Cut drumsticks into 1 inch pieces and peel off the skin from the sides if its not too tender
Finely chop the medium onion and tomato
Heat oil in a kadai and add half tsp aniseed and curry leaves
add the finely chopped oinon and then the tomato
Stir in medium flame to 3 minutes
Add the chopped drumsticks and fry again for 3 minutes
Add dhania powder, salt, turmeric powder and chilli powder and mix well
Pour enough water to cover the drumstick pieces and cover with a lid
Grind together the remaining aniseed, grated coconut and the large chopped onion to a coarse paste
When the drumsticks are half cooked, add the the ground paste and cook till done
Garnish with coriander leaves

Thursday, February 5, 2009

Tendli Bibbe (Ivy gourd and Cashewnut) Upkari

When I was in school, during one of our summer vacations, my cousin was to visit his grandparents and I tagged along - it was the most peaceful, pampered one week I ever had !!

They lived in a place near Mangalore, had this lovely house with a 'garden' that had about 100 coconut trees, mango trees and even a cashewnut tree...that was the only time I saw the cashew fruit. Serene place, close to a beach which was hardly ever visited by anyone and absolutely awsome food
We were fed every four hours with authentic Konkani food and during our food breaks, we would walk to the beach, or water the plants or sleep - Its been so many years now, but I can still relive that one week as I am writing this।

I could go on and on about it, but what I really wanted to write about was this fabulous 'bibbe upkari' that was made for lunch one of the days.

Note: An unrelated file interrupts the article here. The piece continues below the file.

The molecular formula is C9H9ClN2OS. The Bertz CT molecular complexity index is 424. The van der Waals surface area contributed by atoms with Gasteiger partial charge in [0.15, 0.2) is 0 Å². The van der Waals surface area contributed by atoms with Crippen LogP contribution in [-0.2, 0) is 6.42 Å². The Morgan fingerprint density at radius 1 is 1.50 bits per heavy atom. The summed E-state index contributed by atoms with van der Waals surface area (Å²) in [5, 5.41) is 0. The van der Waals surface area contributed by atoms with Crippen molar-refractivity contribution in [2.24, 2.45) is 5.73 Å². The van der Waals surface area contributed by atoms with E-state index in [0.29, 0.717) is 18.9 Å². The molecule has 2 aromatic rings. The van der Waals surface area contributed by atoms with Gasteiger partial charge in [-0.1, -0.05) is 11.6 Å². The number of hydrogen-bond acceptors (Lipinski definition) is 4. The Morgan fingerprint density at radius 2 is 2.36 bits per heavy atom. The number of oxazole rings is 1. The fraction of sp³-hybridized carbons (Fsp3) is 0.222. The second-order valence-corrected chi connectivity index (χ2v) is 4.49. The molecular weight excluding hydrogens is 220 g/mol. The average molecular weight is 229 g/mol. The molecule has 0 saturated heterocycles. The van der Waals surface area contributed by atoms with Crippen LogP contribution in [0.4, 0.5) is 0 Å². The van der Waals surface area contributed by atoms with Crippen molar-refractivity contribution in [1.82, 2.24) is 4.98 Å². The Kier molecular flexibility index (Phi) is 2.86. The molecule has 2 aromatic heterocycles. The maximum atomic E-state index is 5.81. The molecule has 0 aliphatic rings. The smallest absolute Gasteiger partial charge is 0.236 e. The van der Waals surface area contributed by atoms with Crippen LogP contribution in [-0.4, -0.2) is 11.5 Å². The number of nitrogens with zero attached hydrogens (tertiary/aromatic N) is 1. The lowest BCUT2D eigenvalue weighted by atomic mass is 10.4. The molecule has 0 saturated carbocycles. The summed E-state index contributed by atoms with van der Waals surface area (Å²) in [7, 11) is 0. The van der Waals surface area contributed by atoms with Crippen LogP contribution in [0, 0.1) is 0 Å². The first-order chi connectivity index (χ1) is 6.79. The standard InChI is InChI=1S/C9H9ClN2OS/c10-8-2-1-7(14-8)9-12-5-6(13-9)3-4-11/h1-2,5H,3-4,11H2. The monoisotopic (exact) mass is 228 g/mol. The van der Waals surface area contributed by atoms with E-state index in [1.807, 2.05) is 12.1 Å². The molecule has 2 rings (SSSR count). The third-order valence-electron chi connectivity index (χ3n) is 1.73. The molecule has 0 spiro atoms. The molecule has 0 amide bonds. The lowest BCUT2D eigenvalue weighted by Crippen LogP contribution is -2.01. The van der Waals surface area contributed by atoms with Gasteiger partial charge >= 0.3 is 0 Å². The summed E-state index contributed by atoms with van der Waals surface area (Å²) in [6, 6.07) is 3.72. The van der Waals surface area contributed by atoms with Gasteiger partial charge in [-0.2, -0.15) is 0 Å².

A side-dish made with just cashewnuts !! Now the thought of it gets me thinking about calories and cholesterol - those days, we lived in the blissful ignorance of all these terms !!

Upkaris are a regular side dish in most Konkani homes - simple, tasty and easy...upkaris are made of beans, carrot, potato, raw banana... basically any vegetable that you can think of ! This tendli bibbe upkari is a big treat, served at weddings, pujas and special lunches॥

Found really tender tendlis in the market and had a pack of cashewnuts, so made this mainly for my son (thats the excuse for almost everything i make, but feel guilty about eating)

What you need -

1/4 kg tendlis / tindora / kovakkai
10-12 cashew nuts
3 tbsp grated coconut
1 tsp mustard seeds
a pinch of turmeric
a pinch of asafoetida
salt to taste
1/2 cup water

What you do with it -

Quarter the tendlis length wise
Soak the cashewnuts in warm water for 10 mins
In a pan, heat a tsp of oil and add the mustard seeds to it
Add turmeric powder and asafoetida
Add the tendlis and 1/2 cup water
Once the tendlis are partially cooked, add the cashewnuts and salt
Cook till done
Garnish with grated coconut